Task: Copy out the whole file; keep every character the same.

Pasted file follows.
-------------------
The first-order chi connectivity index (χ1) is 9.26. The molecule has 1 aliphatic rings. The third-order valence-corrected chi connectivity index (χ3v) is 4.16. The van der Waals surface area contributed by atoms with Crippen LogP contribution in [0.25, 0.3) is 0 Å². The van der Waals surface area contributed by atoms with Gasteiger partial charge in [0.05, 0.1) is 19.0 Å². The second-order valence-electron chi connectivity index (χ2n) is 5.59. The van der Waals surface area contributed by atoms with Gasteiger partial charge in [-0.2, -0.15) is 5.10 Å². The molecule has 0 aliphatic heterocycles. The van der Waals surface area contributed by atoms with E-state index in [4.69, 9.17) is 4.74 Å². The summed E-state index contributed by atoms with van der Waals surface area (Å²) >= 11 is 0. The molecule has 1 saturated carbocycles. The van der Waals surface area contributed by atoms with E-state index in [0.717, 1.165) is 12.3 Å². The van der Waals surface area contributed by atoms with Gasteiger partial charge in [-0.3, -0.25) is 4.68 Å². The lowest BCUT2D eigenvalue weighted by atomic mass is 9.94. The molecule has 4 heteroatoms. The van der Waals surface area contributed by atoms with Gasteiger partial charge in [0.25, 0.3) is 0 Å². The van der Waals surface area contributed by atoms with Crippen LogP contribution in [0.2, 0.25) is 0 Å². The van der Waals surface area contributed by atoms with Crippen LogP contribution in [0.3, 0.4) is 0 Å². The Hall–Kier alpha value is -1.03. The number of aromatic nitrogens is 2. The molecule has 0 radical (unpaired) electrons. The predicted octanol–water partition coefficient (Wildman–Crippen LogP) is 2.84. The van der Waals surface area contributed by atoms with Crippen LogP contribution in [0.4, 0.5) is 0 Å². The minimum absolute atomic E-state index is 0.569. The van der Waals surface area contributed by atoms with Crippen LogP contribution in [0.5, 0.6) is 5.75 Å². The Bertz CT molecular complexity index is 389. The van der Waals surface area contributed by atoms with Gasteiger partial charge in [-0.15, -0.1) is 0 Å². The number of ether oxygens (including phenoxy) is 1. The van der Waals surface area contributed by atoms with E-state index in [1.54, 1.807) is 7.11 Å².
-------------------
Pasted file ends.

The first-order chi connectivity index (χ1) is 9.26. The molecule has 1 aliphatic rings. The third-order valence-corrected chi connectivity index (χ3v) is 4.16. The van der Waals surface area contributed by atoms with Crippen LogP contribution in [0.25, 0.3) is 0 Å². The van der Waals surface area contributed by atoms with Gasteiger partial charge in [0.05, 0.1) is 19.0 Å². The second-order valence-electron chi connectivity index (χ2n) is 5.59. The van der Waals surface area contributed by atoms with Gasteiger partial charge in [-0.2, -0.15) is 5.10 Å². The molecule has 0 aliphatic heterocycles. The van der Waals surface area contributed by atoms with E-state index in [4.69, 9.17) is 4.74 Å². The summed E-state index contributed by atoms with van der Waals surface area (Å²) >= 11 is 0. The molecule has 1 saturated carbocycles. The van der Waals surface area contributed by atoms with E-state index in [0.717, 1.165) is 12.3 Å². The van der Waals surface area contributed by atoms with Gasteiger partial charge in [-0.3, -0.25) is 4.68 Å². The lowest BCUT2D eigenvalue weighted by atomic mass is 9.94. The molecule has 4 heteroatoms. The van der Waals surface area contributed by atoms with Gasteiger partial charge in [0.25, 0.3) is 0 Å². The van der Waals surface area contributed by atoms with Crippen LogP contribution in [0.2, 0.25) is 0 Å². The van der Waals surface area contributed by atoms with Crippen LogP contribution in [0.3, 0.4) is 0 Å². The Hall–Kier alpha value is -1.03. The number of aromatic nitrogens is 2. The molecule has 0 radical (unpaired) electrons. The predicted octanol–water partition coefficient (Wildman–Crippen LogP) is 2.84. The van der Waals surface area contributed by atoms with Crippen LogP contribution in [0.4, 0.5) is 0 Å². The minimum absolute atomic E-state index is 0.569. The van der Waals surface area contributed by atoms with Crippen LogP contribution in [0.5, 0.6) is 5.75 Å². The Bertz CT molecular complexity index is 389. The van der Waals surface area contributed by atoms with Gasteiger partial charge in [-0.15, -0.1) is 0 Å². The number of ether oxygens (including phenoxy) is 1. The van der Waals surface area contributed by atoms with E-state index in [1.54, 1.807) is 7.11 Å².